The Library of Fates: Review

When I first encountered The Library of Fates by Aditi Khorana, I was so intrigued. Not only is it a standalone novel, it incorporates elements of Hindu mythology and historical fiction. I expected an intricate tale that weaved together history and mythology- with a library as its central focus, since that was in the very title! Unfortunately, what I read was a rushed, romance-driven story with very little plot.


No one is entirely certain what brings the Emperor Sikander to Shalingar. Until now, the idyllic kingdom has been immune to his many violent conquests. To keep the visit friendly, Princess Amrita has offered herself as his bride, sacrificing everything—family, her childhood love, and her freedom—to save her people. But her offer isn't enough.

The unthinkable happens, and Amrita finds herself a fugitive, utterly alone but for an oracle named Thala, who was kept by Sikander as a slave and managed to escape amid the chaos of a palace under siege. With nothing and no one else to turn to, Amrita and Thala are forced to rely on each other. But while Amrita feels responsible for her kingdom and sets out to warn her people, the newly free Thala has no such ties. She encourages Amrita to go on a quest to find the fabled Library of All Things, where it is possible for each of them to reverse their fates. To go back to before Sikander took everything from them.

Stripped of all that she loves, caught between her rosy past and an unknown future, will Amrita be able to restore what was lost, or does another life—and another love—await?


I should preface this review by saying that I was still mildly intrigued by the first quarter of the book. Khorana's description of Shalingar was beautiful, a prosperous and peaceful kingdom touched by mysticism and beauty. We meet Amrita, an independent and strong princess who is being dressed to the nines to welcome Sikander, a conqueror of renown, to her home. He brings Thala, an oracle that is kept as a slave, to bestow upon Amrita as a gift of goodwill. This is the start of an unlikely friendship that gets the story moving.

I did not care for Amrita or Thala, though we follow these two young women for most of the book. There were several plot twists in The Library of Fates, which I'm not going to go into because of spoilers, but none of the plot twists created tension for me. None of them caused me to gasp out loud or worry for Amrita and Thala. The plot twists seemed to always work out in Amrita's favor and because the source of conflict in the book was so weak, I didn't empathize with Amrita or feel emotionally attached to her at all.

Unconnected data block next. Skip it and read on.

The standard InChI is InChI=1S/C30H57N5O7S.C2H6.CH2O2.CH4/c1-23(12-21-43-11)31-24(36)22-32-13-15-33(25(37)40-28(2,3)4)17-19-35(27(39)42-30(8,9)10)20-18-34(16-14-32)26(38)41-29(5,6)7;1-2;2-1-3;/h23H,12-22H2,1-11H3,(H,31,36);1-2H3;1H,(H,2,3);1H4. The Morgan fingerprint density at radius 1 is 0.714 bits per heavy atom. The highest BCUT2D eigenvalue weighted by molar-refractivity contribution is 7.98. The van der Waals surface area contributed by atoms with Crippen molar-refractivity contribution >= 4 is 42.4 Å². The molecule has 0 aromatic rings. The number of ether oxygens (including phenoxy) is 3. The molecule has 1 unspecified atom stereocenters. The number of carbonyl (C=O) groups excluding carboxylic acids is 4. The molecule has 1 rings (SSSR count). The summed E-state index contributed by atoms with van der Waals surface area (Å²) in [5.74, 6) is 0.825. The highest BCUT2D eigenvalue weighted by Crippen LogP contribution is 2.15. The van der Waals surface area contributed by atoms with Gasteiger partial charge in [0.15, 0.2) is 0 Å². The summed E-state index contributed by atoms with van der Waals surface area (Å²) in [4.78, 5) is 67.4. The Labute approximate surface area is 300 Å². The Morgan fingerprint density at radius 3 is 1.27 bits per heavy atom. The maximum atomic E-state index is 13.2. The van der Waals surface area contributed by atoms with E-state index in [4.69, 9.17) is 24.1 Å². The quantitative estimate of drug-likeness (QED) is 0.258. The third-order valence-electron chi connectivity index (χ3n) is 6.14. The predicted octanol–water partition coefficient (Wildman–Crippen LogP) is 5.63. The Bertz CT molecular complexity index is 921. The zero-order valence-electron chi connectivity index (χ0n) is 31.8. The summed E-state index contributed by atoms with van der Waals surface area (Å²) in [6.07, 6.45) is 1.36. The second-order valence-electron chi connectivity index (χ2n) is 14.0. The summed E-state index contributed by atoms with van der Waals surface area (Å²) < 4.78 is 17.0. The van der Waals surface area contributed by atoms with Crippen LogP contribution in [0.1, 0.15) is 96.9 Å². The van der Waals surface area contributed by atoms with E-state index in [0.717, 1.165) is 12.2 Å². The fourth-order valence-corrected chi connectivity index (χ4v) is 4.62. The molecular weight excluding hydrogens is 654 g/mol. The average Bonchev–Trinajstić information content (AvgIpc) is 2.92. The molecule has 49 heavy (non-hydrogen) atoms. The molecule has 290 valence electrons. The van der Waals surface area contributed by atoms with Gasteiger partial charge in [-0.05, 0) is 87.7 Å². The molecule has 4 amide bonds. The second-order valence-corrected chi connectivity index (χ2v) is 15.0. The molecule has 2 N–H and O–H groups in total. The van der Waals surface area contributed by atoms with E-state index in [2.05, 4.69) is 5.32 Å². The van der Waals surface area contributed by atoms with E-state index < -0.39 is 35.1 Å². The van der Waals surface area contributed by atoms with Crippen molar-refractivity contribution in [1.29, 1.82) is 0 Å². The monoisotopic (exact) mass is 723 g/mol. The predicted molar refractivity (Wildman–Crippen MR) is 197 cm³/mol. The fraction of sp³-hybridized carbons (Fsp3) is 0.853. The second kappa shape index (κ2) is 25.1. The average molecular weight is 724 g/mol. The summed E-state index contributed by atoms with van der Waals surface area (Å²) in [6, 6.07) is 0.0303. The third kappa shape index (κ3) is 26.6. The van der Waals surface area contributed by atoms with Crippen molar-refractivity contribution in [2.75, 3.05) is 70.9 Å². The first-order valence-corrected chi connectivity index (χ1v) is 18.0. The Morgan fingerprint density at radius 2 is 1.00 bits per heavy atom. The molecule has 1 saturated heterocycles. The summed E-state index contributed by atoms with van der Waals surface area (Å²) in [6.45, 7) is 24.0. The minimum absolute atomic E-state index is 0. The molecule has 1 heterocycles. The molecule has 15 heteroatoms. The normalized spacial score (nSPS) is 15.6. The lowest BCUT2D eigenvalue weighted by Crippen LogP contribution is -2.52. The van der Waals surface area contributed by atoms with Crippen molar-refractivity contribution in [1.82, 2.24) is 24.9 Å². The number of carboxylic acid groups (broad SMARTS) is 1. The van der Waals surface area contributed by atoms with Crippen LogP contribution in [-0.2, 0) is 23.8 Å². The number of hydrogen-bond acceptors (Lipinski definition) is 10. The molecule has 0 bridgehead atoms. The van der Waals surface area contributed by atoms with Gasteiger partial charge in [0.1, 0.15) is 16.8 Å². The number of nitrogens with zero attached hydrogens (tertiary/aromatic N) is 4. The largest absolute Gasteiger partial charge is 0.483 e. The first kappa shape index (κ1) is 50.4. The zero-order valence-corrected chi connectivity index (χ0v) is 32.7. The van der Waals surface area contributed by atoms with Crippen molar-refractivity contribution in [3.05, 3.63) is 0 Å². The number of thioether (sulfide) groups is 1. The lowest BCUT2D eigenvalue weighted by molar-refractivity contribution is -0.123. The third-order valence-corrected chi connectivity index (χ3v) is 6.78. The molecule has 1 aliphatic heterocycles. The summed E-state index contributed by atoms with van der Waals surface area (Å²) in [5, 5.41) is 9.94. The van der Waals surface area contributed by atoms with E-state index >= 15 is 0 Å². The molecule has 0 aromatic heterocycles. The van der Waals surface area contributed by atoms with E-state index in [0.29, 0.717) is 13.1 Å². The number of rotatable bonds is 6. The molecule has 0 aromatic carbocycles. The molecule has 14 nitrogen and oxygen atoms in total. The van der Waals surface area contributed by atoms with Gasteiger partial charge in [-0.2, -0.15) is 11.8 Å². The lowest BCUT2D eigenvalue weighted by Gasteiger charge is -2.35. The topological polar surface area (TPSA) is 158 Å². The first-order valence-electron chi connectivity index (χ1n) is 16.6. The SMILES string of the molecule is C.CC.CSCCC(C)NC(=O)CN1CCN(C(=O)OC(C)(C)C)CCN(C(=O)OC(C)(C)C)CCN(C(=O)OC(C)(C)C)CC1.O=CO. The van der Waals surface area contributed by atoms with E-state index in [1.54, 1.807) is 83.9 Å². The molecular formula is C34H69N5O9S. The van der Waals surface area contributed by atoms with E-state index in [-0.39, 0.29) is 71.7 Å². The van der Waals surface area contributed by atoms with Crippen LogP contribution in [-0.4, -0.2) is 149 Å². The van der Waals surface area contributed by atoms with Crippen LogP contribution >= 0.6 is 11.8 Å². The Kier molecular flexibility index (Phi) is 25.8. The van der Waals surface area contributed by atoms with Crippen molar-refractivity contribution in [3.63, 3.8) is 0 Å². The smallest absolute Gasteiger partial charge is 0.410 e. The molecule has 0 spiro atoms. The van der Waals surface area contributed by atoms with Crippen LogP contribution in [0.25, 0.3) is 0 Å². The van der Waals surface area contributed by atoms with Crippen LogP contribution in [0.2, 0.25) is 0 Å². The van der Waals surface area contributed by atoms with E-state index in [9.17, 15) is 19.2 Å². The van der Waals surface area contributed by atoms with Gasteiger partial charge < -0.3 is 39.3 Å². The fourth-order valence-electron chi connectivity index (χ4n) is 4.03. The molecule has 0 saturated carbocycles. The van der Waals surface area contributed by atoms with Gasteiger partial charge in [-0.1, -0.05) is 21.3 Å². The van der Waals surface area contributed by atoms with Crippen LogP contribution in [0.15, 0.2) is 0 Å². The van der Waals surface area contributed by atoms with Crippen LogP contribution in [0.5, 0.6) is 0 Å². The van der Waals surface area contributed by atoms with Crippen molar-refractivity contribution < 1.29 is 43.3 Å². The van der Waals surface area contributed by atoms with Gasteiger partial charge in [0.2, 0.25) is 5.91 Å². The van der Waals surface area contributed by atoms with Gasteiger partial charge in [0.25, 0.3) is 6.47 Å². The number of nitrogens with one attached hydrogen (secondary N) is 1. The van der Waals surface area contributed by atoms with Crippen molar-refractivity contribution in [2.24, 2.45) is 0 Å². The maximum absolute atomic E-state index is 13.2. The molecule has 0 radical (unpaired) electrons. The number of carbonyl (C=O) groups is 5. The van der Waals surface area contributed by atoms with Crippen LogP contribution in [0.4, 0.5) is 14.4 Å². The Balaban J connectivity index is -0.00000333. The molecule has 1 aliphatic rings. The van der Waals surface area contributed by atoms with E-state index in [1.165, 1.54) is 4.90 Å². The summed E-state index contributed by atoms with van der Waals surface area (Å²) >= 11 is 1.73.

As the story went on, the decisions that these two young women became more and more questionable, which didn't make sense to me because Thala was presented to us as a wise oracle. When Amrita and Thala make the decision to try to change their fates, it is done hastily and impulsively. Their course of action is questionable, and the results from this action are all too convenient. 

There were several moments with huge potential. One of them is when Amrita and Thala meet the Sybillines, the descendants of the vetalas and Diviners, and keepers of a potent substance that Sikander wants for himself. This substance is the reason he comes to Shalingar, yet it is barely explored. These people are infinitely wise and could have been portrayed as a parallel to the earthly conflicts of the world outside- but we get only a single chapter with them and they disappear. 

The romance had potential to be deep and bone-tingling. Instead, all of the romance in this book was insta-love and could have been easily discarded subplots. That's the thing about The Library of Fates- there were too many things going on without enough buildup for the reader to feel satisfied.

Oh, and the library mentioned in the title? Don't hold your breath. It's mentioned sparsely throughout the book and we get only a few pages that take place in the library. It was an incredible disappointment. This was the one thing that Khorana actually did built up throughout the book, but with a lackluster resolution.

I rate The Library of Fates 2/5 stars.

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